Posted by Bradley Moseley-Williams on January 13th, 2009 3 Comments
Even a cursory glance at popular advertising now will reveal a new tenor to our times. With economic worries so topical (Note: When Prime Ministers and Finance Ministers are gloomy you just know it is serious.) the tone of advertising changes.
In the past week I”ve seen a new Loblaws ad featuring Galen Weston Jr. comparing two shopping baskets filled with groceries. The brand name cart—filled with all the goodies people love—costs much more than the quality no-name products Loblaws retails. The pace of change is quick; only a few short weeks ago Galen was shilling mini Salmon Wellingtons as the perfect nibble for festive parties and drop-in holiday guests.
Boston Pizza is advertising an “under $10″ menu so happy diners can still eat out, but without straining the bank or their nerves.
Hamburger Helper—long a staple of the budget-conscious shopper—spreads the word that a family of four can eat supper for under $10 including beef and milk.
What to look for next?
Look for kitchen appliance manufacturers to promote slow cookers and casserole dishes. Websites for foodies will go heavy on stews and recipes that stretch every grocery dollar.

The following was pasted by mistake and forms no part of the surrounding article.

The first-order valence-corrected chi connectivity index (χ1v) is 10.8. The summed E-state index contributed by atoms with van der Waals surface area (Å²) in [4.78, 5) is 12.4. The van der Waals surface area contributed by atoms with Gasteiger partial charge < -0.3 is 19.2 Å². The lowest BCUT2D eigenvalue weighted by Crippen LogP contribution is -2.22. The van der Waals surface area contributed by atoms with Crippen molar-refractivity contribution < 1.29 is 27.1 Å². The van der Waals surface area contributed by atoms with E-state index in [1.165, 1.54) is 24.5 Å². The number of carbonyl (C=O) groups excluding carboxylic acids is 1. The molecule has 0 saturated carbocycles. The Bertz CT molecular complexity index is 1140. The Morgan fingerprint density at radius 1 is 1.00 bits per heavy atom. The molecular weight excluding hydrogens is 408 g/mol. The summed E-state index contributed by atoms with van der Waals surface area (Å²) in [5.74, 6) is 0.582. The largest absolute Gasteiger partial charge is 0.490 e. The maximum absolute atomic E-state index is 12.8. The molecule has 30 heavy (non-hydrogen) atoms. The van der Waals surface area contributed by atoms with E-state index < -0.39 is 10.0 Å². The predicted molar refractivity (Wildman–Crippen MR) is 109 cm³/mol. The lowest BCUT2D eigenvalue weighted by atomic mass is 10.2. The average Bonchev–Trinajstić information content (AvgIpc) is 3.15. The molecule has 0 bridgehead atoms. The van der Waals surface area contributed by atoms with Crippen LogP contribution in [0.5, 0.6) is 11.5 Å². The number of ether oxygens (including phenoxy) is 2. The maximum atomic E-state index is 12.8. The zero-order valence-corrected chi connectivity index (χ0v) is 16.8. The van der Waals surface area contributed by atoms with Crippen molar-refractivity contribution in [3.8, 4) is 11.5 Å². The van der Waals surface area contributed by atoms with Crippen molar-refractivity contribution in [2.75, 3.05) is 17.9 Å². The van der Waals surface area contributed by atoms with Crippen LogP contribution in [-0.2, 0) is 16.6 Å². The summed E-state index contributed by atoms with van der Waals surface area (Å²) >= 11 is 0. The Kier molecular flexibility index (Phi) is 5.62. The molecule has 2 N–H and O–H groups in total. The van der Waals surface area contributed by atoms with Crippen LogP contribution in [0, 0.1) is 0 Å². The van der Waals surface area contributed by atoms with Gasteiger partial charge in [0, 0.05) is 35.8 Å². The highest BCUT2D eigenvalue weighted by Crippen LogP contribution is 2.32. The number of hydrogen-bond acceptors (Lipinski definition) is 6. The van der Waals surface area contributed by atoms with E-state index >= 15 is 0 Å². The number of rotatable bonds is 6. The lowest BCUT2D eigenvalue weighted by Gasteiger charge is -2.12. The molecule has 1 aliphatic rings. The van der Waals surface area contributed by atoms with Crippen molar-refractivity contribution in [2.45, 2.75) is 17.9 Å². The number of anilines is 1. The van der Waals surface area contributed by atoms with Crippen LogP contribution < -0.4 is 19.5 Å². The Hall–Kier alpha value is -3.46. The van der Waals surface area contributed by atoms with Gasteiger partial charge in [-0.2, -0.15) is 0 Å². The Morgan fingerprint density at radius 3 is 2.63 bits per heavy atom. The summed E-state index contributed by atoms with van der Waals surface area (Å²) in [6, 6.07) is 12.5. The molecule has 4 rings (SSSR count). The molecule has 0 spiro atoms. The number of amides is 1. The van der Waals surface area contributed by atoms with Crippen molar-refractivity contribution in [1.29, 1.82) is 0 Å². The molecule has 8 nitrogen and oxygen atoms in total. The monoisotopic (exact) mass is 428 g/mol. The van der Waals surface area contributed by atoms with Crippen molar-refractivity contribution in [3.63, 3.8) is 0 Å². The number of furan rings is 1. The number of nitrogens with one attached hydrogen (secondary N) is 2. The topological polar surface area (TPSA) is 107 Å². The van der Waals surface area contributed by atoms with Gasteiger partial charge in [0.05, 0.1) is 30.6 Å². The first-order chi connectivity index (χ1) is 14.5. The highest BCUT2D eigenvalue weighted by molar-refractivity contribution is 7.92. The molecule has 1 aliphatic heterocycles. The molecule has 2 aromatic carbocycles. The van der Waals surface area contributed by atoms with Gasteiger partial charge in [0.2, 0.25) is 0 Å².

The new workplace will be about lunchrooms and kitchens as office-tower denizens start to brown-bag it during the week. Restaurants that (formerly) catered to the lunch crowd are well advised to announce lunch deals, buffet options and “mom” style foods such as mac & cheese, meatloaf and soup and sandwich specials.
Home decor—you’ll see this in weekend newspapers and decorating publications—will be less flash and less cash with an emphasis on discreet home electronics and a homey, less grand and formal lifestyle presentation.
Opulence is out for 2009; look for people to put the dog out, but not on.
The auto industry? Only he knows for sure.